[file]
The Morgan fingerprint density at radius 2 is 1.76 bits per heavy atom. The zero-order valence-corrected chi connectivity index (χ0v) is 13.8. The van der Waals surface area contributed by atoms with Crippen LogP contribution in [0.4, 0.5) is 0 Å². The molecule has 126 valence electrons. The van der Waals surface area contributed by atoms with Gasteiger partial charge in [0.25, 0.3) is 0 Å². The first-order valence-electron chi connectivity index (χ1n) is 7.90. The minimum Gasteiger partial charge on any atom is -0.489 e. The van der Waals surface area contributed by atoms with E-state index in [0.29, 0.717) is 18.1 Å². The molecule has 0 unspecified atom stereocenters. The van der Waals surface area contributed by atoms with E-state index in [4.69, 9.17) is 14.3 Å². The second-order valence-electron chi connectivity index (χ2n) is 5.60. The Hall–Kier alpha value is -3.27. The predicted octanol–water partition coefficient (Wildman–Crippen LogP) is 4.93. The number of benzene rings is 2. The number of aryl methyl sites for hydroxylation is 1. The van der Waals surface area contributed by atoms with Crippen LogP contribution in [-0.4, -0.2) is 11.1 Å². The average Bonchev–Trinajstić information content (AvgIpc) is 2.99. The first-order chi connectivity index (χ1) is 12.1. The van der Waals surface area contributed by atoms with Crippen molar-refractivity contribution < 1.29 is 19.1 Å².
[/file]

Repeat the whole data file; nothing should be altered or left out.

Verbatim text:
The Morgan fingerprint density at radius 2 is 1.76 bits per heavy atom. The zero-order valence-corrected chi connectivity index (χ0v) is 13.8. The van der Waals surface area contributed by atoms with Crippen LogP contribution in [0.4, 0.5) is 0 Å². The molecule has 126 valence electrons. The van der Waals surface area contributed by atoms with Gasteiger partial charge in [0.25, 0.3) is 0 Å². The first-order valence-electron chi connectivity index (χ1n) is 7.90. The minimum Gasteiger partial charge on any atom is -0.489 e. The van der Waals surface area contributed by atoms with E-state index in [0.29, 0.717) is 18.1 Å². The molecule has 0 unspecified atom stereocenters. The van der Waals surface area contributed by atoms with E-state index in [4.69, 9.17) is 14.3 Å². The second-order valence-electron chi connectivity index (χ2n) is 5.60. The Hall–Kier alpha value is -3.27. The predicted octanol–water partition coefficient (Wildman–Crippen LogP) is 4.93. The number of benzene rings is 2. The number of aryl methyl sites for hydroxylation is 1. The van der Waals surface area contributed by atoms with Crippen LogP contribution in [-0.4, -0.2) is 11.1 Å². The average Bonchev–Trinajstić information content (AvgIpc) is 2.99. The first-order chi connectivity index (χ1) is 12.1. The van der Waals surface area contributed by atoms with Crippen molar-refractivity contribution < 1.29 is 19.1 Å².